Where to get…

Vitamin A (retinol). For healthy skin, growth of bones, resistance to infection and night vision. Found in carrots, spinach, peppers, margarine, watercress, and dried apricots. In plant foods it is present as its precursor, beta-carotene.

Vitamin B1 (thiamin). For breaking down carbohydrates for energy. Found in yeast extract, brazil nuts, peanuts, rice, bran, oatmeal, flour, wholemeal bread, and sunflower seeds.

Vitamin B2 (riboflavin). Helps convert proteins, fats and carbohydrates into energy and for the growth and repair of tissues and healthy skin. Found in almonds, wholemeal bread, dried prunes, mushrooms, soybeans, spinach, cashews, millet, and avocados.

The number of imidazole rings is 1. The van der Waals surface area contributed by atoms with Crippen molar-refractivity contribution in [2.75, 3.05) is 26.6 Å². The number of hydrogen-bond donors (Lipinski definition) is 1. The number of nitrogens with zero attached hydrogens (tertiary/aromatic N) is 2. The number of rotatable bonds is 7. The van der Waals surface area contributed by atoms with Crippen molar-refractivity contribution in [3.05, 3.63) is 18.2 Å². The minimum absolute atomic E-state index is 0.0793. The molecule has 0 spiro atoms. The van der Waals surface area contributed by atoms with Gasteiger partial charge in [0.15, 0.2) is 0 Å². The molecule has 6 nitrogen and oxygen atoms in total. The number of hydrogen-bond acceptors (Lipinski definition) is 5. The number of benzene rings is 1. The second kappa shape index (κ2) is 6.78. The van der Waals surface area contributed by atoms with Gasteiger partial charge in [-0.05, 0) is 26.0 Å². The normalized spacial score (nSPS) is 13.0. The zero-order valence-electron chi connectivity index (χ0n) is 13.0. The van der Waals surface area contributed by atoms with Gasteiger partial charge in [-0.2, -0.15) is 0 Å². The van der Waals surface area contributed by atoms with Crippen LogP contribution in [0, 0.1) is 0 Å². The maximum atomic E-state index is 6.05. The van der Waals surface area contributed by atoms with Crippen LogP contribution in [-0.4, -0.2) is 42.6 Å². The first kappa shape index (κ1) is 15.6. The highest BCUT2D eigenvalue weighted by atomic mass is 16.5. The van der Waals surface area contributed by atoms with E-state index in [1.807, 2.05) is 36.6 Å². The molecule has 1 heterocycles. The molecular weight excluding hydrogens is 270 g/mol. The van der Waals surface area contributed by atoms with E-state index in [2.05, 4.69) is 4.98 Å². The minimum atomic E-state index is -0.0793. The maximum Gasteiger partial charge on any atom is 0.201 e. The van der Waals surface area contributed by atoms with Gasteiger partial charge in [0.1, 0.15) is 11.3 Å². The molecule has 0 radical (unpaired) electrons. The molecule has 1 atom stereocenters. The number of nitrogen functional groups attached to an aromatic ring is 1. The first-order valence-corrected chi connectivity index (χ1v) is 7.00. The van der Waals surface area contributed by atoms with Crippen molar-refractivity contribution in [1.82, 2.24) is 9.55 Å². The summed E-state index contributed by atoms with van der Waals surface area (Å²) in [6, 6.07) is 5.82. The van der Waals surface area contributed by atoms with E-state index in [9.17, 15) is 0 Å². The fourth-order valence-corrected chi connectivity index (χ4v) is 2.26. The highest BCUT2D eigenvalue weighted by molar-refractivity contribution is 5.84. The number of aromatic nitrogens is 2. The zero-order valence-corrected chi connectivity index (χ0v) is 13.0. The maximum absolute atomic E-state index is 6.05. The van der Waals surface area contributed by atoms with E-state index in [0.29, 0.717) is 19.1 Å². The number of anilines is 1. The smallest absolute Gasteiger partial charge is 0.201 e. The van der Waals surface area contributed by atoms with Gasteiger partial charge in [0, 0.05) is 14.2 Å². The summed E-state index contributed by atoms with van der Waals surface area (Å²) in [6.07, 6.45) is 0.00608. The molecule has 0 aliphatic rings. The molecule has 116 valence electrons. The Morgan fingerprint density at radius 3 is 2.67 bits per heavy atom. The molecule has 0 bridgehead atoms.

Vitamin B3 (niacin). For energy production, healthy skin, and the nervous system. Found in most foods including yeast extract, peanuts, wholemeal bread, mushrooms, and sesame seeds.

Vitamin B6 (pyridoxine). For red blood cell formation and protein metabolism. Found in bran, wholemeal flour, yeast extract, hazelnuts, bananas, peanuts, and currants.

Vitamin B12. For red blood cell formation, growth, and a healthy nervous system. Found fortified plant foods including soya milks, breakfast cereals, veggieburger mixes, yeast extracts and herbal soft drinks.

Folic acid or folate. For red blood cell formation, protein synthesis and DNA metabolism. Some functions are linked with vitamin B12. Found in yeast extract, spinach, broccoli, peanuts, almonds, and hazelnuts.

Biotin. For energy production and healthy skin. Found in yeast extract, beans, nuts, and most vegetables.

Pantothenic acid. For energy production and antibody formation. Widely found in most vegetarian / vegan foods.